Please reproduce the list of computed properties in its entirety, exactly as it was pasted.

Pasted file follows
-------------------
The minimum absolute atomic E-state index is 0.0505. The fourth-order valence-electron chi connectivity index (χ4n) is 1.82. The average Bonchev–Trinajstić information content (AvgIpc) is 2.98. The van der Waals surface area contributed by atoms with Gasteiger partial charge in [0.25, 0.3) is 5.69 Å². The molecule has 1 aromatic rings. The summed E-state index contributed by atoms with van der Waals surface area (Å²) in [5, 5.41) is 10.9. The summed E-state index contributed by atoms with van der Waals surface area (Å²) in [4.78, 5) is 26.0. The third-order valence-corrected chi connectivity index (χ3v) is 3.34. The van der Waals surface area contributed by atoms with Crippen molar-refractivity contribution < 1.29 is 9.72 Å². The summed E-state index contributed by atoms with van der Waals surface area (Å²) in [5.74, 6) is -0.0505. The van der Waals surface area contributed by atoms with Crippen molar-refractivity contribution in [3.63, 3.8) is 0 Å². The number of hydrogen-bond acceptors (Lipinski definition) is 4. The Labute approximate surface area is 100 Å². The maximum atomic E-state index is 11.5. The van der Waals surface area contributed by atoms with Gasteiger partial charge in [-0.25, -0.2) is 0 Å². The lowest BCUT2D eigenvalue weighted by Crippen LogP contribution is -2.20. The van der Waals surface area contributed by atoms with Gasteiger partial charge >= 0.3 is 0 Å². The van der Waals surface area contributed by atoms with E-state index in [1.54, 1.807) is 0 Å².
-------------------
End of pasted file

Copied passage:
The minimum absolute atomic E-state index is 0.0505. The fourth-order valence-electron chi connectivity index (χ4n) is 1.82. The average Bonchev–Trinajstić information content (AvgIpc) is 2.98. The van der Waals surface area contributed by atoms with Gasteiger partial charge in [0.25, 0.3) is 5.69 Å². The molecule has 1 aromatic rings. The summed E-state index contributed by atoms with van der Waals surface area (Å²) in [5, 5.41) is 10.9. The summed E-state index contributed by atoms with van der Waals surface area (Å²) in [4.78, 5) is 26.0. The third-order valence-corrected chi connectivity index (χ3v) is 3.34. The van der Waals surface area contributed by atoms with Crippen molar-refractivity contribution < 1.29 is 9.72 Å². The summed E-state index contributed by atoms with van der Waals surface area (Å²) in [5.74, 6) is -0.0505. The van der Waals surface area contributed by atoms with Crippen molar-refractivity contribution in [3.63, 3.8) is 0 Å². The number of hydrogen-bond acceptors (Lipinski definition) is 4. The Labute approximate surface area is 100 Å². The maximum atomic E-state index is 11.5. The van der Waals surface area contributed by atoms with Gasteiger partial charge in [-0.25, -0.2) is 0 Å². The lowest BCUT2D eigenvalue weighted by Crippen LogP contribution is -2.20. The van der Waals surface area contributed by atoms with Gasteiger partial charge >= 0.3 is 0 Å². The van der Waals surface area contributed by atoms with E-state index in [1.54, 1.807) is 0 Å².